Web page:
GamesIndustry.biz: Are you concerned by the number of companies in the casual market at the moment, there are a lot of casual labels, studios, divisions being set up?
Geoff Iddison: No, and the reason we're not is because we've been leveraging the technology that Jagex has been building for the past six or seven years. That technology is going to allow us to release a lot more browser-based games. It's about starting a game straight away rather than the hassle of a big download. That's exactly what our technology enables people to do. You don't need broadband, you don't need to pay, you don't have to go into a shop and buy anything. You get a quality gaming experience within 20 or 30 seconds of clicking onto FunOrb. We're going after a different market too, we're not going after the miniclip market. It's somewhere in between the casual market and the MMO market.
GamesIndustry.biz: You joined the company in August last year. What were your priorities when you joined the company and what are you planning to do with Jagex in the next two years?
Geoff Iddison: Well, what attracted me to Jagex was the potential of the business. Prior to Jagex I was at PayPal and prior to that I was at eBay - they were fantastic business models and I see that again in Jagex. My focus for the first two years of my time at Jagex will be to leverage the technology base that Jagex has and to bring in more games offerings to boost the portfolio. FunOrb is the first fruits of that but we have a massive year planned. We're in a position with our business, technology and distribution model that no other business in this sector is in. We're going to leverage that as quickly as we can.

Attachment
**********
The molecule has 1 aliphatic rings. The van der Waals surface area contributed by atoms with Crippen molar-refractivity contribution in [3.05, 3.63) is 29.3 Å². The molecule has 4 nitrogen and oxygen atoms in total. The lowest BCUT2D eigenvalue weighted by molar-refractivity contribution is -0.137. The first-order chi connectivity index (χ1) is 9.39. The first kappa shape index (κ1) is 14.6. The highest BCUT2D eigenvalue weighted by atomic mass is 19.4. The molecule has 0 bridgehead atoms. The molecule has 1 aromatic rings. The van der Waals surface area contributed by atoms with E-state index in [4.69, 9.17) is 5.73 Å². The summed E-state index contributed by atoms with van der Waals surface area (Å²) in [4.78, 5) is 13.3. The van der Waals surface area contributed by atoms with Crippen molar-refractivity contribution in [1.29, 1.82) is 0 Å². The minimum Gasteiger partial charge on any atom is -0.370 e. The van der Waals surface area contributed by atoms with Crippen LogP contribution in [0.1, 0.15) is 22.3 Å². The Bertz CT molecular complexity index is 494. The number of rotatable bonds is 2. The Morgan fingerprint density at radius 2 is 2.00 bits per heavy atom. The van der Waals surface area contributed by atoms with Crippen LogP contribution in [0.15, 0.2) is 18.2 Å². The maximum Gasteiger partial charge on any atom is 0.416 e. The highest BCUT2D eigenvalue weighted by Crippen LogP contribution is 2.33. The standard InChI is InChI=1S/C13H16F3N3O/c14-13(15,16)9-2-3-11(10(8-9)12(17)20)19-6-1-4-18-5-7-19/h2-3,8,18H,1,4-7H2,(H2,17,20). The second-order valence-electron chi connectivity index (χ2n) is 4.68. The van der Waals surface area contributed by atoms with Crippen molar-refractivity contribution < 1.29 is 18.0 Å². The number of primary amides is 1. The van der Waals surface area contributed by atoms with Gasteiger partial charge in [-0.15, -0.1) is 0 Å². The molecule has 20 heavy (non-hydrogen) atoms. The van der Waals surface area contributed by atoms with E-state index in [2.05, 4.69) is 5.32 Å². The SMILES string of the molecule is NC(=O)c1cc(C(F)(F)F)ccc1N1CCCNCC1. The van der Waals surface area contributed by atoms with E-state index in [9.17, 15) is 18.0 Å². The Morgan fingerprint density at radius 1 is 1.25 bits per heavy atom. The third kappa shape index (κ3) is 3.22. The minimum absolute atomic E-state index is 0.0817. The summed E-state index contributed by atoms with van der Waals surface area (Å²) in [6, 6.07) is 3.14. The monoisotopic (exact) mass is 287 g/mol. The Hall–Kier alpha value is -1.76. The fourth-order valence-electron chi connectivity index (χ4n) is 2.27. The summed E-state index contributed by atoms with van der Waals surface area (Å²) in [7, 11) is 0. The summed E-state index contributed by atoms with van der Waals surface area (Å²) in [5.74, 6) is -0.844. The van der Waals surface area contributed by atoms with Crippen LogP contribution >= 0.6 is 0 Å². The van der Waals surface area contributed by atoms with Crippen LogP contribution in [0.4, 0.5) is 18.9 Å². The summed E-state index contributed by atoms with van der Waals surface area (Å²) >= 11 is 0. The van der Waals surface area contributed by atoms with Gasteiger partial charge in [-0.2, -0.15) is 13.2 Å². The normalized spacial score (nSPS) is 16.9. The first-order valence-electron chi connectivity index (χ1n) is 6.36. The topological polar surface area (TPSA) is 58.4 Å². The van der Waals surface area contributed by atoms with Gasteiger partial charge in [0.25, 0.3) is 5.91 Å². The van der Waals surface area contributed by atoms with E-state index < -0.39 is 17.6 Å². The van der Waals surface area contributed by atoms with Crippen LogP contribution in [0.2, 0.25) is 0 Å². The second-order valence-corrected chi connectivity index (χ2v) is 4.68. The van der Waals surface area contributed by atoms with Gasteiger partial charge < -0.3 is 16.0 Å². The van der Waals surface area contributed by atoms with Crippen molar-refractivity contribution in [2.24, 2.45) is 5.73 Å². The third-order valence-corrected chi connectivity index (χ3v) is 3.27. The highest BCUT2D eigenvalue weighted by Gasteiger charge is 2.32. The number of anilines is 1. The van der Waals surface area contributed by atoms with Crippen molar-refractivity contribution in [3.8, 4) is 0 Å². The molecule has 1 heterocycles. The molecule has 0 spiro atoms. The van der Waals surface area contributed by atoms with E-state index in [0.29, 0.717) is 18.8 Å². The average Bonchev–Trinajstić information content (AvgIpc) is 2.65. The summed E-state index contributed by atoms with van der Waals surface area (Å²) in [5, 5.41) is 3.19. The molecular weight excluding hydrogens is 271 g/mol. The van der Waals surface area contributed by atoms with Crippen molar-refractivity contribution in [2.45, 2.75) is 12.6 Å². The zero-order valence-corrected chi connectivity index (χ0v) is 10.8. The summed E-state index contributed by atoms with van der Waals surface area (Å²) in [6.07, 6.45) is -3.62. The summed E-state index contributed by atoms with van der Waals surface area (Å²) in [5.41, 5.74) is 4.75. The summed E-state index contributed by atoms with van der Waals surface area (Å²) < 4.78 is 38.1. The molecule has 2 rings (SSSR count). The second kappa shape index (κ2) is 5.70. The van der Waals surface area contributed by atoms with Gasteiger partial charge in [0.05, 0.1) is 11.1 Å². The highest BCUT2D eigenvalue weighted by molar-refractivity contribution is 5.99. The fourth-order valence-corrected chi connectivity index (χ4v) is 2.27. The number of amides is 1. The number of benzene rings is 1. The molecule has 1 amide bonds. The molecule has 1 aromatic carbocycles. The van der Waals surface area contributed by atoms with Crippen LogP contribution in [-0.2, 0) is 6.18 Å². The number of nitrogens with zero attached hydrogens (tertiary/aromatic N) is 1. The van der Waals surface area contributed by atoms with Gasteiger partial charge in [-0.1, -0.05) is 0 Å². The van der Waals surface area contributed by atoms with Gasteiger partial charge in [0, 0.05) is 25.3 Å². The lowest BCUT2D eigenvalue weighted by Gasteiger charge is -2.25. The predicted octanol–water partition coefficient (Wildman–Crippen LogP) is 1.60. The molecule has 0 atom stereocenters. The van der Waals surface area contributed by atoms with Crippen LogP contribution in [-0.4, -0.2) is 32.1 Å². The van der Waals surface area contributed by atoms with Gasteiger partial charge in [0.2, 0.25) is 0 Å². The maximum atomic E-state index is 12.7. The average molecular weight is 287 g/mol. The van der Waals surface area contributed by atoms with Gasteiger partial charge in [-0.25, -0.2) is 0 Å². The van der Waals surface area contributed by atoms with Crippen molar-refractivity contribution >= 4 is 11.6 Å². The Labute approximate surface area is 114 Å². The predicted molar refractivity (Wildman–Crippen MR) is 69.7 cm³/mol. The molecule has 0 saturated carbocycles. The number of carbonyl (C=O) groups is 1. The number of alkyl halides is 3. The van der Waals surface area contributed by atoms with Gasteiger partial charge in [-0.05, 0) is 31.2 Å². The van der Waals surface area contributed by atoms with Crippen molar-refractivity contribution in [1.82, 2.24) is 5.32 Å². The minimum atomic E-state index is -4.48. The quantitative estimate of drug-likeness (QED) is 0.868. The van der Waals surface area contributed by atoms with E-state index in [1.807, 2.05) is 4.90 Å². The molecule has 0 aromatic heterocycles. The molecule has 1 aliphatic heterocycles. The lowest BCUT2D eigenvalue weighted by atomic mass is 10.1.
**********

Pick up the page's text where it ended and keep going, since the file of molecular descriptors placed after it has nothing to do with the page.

GamesIndustry.biz: Are there any business models or operational methods from eBay and PayPal that you're looking to incorporate into Jagex?
Geoff Iddison: Yes, tons. The internet is a very different space to retail so you can't take a retail model and expect it to work on the internet. Jagex is an internet business, but it's like a start-up. It reminds me of the very early days of eBay when I joined in 2000 and similarly with PayPal when eBay purchased it. That experience of taking a business from start-up to being a worldwide player is the business experience I'll be bringing to Jagex.
GamesIndustry.biz: You've said you plan to invest in RuneScape for the next five years - can you go into more detail with that? In terms of international expansion, how far are you hoping to take that?